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Confronting the Culture of the Busy Child in Therapy

The Epidemic of Overscheduling Our Children

William Doherty

In previous decades, we came to see sexism and racism as problems we could no longer ignore in our work. I have a nomination for the problem of this decade: for many kids, childhood is becoming a rat race of hyperscheduling, overbusyness, and loss of family time. The problem is all around us, but we haven't noticed how many of our children need daily planners to manage their schedules of soccer, hockey, piano, Boy Scouts and Girl Scouts, baseball, football, karate, gymnastics, dance, violin, band, craft clubs, foreign-language classes, academic-enrichment courses, and religious activities. Parents have become recreation directors on the family cruise ship.

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Therapy in the New World of Kids and Teens

Ron Taffel on How Today's Child Therapist Can Build Rapport

Ron Taffel

While at first glance, 21st-century adolescents appear impossibly cool---cooler than we could have ever been ourselves---teens today are running hot with cultural forces that have redefined the nature of their consciousness and experience of selfhood. Therapy with adolescents needs to change fundamentally. We may not have the power to alter the techno-pop culture that defines so much of teen experience today, but by focusing treatment squarely on how to engage adolescents in a vital relationship, we can make an enormous difference in their lives.

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The Divided Self

Inside the World of 21st Century Teens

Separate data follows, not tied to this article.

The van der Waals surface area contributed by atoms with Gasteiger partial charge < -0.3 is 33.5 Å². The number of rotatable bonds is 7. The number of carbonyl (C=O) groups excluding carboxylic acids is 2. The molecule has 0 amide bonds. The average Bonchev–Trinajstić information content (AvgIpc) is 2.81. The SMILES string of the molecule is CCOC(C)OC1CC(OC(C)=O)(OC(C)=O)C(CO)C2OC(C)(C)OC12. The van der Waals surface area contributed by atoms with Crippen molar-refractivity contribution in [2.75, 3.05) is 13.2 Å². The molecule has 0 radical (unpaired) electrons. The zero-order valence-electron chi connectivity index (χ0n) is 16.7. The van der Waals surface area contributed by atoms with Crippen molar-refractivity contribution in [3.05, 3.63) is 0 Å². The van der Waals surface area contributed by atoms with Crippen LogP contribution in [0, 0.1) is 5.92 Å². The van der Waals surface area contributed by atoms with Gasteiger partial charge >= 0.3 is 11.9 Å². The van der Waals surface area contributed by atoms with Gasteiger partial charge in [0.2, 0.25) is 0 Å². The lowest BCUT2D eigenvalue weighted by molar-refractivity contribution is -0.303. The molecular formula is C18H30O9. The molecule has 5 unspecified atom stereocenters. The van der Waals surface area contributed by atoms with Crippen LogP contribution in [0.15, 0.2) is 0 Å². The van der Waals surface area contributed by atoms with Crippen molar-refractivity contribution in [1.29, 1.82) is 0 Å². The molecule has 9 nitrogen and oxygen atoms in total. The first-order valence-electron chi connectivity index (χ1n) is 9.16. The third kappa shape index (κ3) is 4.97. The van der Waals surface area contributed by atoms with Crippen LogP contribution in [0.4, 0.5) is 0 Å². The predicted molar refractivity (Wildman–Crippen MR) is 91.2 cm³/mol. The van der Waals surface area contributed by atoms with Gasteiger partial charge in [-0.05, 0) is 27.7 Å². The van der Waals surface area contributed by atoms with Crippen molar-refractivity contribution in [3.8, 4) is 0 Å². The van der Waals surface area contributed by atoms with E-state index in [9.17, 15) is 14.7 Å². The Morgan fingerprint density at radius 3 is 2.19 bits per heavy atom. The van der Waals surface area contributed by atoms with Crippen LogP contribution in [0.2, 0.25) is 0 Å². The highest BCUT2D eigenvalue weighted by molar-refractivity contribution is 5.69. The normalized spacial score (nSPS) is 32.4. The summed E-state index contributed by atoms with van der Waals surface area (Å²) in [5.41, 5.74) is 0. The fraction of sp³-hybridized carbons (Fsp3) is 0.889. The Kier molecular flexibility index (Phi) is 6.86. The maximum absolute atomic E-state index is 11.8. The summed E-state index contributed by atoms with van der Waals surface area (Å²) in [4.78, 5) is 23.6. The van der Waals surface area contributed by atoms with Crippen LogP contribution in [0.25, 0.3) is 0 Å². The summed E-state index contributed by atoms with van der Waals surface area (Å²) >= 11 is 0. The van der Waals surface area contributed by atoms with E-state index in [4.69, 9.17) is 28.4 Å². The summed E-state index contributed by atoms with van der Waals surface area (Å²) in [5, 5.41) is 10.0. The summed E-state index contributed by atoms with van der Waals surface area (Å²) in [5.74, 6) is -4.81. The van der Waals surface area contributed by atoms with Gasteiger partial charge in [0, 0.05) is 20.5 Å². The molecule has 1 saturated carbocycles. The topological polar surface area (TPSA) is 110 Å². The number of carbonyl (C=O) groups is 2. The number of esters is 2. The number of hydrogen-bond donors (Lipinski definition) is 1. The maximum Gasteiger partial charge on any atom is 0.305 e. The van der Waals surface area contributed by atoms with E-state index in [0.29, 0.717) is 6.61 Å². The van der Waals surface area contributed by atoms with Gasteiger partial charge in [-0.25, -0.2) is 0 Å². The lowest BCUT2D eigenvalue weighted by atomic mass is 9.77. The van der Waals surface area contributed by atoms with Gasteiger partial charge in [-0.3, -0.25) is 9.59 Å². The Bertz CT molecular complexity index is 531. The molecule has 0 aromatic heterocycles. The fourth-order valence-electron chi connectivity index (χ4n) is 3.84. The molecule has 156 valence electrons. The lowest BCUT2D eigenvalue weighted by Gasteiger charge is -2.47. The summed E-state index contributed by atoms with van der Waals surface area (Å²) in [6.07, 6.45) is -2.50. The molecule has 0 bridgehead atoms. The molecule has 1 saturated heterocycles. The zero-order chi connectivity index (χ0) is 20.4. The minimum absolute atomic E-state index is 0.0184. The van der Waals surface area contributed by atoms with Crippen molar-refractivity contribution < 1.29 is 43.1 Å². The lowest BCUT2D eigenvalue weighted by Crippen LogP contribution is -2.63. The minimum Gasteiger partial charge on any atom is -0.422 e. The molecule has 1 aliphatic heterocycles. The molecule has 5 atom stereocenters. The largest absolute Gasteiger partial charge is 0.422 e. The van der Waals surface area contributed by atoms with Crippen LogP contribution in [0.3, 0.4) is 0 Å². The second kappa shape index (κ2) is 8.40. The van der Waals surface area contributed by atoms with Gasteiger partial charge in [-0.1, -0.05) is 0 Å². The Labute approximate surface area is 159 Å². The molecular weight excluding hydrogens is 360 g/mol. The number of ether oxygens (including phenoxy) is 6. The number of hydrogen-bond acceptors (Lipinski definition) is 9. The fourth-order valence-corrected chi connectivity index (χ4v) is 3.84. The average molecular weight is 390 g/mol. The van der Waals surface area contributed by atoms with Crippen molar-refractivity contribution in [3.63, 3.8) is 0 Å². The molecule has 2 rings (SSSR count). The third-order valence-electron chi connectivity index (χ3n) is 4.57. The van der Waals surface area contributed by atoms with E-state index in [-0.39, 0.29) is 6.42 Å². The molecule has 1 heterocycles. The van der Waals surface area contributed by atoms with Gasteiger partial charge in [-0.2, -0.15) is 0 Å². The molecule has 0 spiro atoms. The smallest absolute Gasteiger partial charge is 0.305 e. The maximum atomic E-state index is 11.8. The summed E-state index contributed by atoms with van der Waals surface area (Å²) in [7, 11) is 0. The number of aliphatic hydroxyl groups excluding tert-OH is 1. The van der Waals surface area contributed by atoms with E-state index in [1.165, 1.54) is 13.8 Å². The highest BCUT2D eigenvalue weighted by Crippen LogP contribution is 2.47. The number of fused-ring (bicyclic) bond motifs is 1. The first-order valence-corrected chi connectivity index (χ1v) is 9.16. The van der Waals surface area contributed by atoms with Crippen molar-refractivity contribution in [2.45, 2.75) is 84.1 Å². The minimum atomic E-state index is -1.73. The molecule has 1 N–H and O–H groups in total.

Ron Taffel

While at first glance, 21st-century adolescents appear impossibly cool--cooler than we could have ever been ourselves--teens today are running hot. They're not just hormonally hot, but hot with cultural forces that have redefined the nature of their consciousness and experience of selfhood. Millennium kids live in a context that spawns fragmentation, what I call a "divided-self" experience: cool and often cruel on the surface, they hide surprisingly healthy passions beneath.

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Bad Couples Therapy

Betting Past the Myth of Therapist Neutrality

William Doherty

Most therapists learn couples therapy after they get licensed--through workshops and by trial and error. Most specialize in individual therapy, and work with couples on the side. So it's not surprising that the only form of therapy that received low ratings in a famous national survey of therapy clients, published in 1996 by Consumer Reports, was couples therapy. The state of the art in couples therapy isn't very artful. I'll start with beginners' mistakes and then describe how couples therapy can go south, even in the hands of experienced therapists.

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